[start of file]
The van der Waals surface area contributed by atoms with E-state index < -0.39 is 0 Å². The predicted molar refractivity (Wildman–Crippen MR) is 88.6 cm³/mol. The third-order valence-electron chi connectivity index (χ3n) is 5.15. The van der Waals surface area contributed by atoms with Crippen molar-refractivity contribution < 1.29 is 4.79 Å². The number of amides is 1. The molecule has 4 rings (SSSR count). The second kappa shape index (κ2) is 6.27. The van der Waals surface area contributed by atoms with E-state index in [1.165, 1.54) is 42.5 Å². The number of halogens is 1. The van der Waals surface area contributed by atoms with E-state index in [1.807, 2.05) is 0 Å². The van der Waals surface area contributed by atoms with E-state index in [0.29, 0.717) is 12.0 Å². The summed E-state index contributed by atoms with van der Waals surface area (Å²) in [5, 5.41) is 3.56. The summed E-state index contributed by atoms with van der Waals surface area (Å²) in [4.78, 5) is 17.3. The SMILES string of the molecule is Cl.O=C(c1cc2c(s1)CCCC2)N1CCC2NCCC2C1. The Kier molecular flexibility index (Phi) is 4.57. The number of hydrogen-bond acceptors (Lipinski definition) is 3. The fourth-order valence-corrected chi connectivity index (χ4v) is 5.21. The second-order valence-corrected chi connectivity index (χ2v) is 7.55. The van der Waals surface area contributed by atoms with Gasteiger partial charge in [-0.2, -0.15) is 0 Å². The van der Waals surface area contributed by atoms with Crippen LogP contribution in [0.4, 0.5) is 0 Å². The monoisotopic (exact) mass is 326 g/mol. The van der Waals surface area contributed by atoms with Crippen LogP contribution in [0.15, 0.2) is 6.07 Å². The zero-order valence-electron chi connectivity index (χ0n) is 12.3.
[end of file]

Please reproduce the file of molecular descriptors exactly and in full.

The van der Waals surface area contributed by atoms with E-state index < -0.39 is 0 Å². The predicted molar refractivity (Wildman–Crippen MR) is 88.6 cm³/mol. The third-order valence-electron chi connectivity index (χ3n) is 5.15. The van der Waals surface area contributed by atoms with Crippen molar-refractivity contribution < 1.29 is 4.79 Å². The number of amides is 1. The molecule has 4 rings (SSSR count). The second kappa shape index (κ2) is 6.27. The van der Waals surface area contributed by atoms with E-state index in [1.165, 1.54) is 42.5 Å². The number of halogens is 1. The van der Waals surface area contributed by atoms with E-state index in [1.807, 2.05) is 0 Å². The van der Waals surface area contributed by atoms with E-state index in [0.29, 0.717) is 12.0 Å². The summed E-state index contributed by atoms with van der Waals surface area (Å²) in [5, 5.41) is 3.56. The summed E-state index contributed by atoms with van der Waals surface area (Å²) in [4.78, 5) is 17.3. The SMILES string of the molecule is Cl.O=C(c1cc2c(s1)CCCC2)N1CCC2NCCC2C1. The Kier molecular flexibility index (Phi) is 4.57. The number of hydrogen-bond acceptors (Lipinski definition) is 3. The fourth-order valence-corrected chi connectivity index (χ4v) is 5.21. The second-order valence-corrected chi connectivity index (χ2v) is 7.55. The van der Waals surface area contributed by atoms with Gasteiger partial charge in [-0.2, -0.15) is 0 Å². The van der Waals surface area contributed by atoms with Crippen LogP contribution in [0.4, 0.5) is 0 Å². The monoisotopic (exact) mass is 326 g/mol. The van der Waals surface area contributed by atoms with Crippen LogP contribution in [0.15, 0.2) is 6.07 Å². The zero-order valence-electron chi connectivity index (χ0n) is 12.3.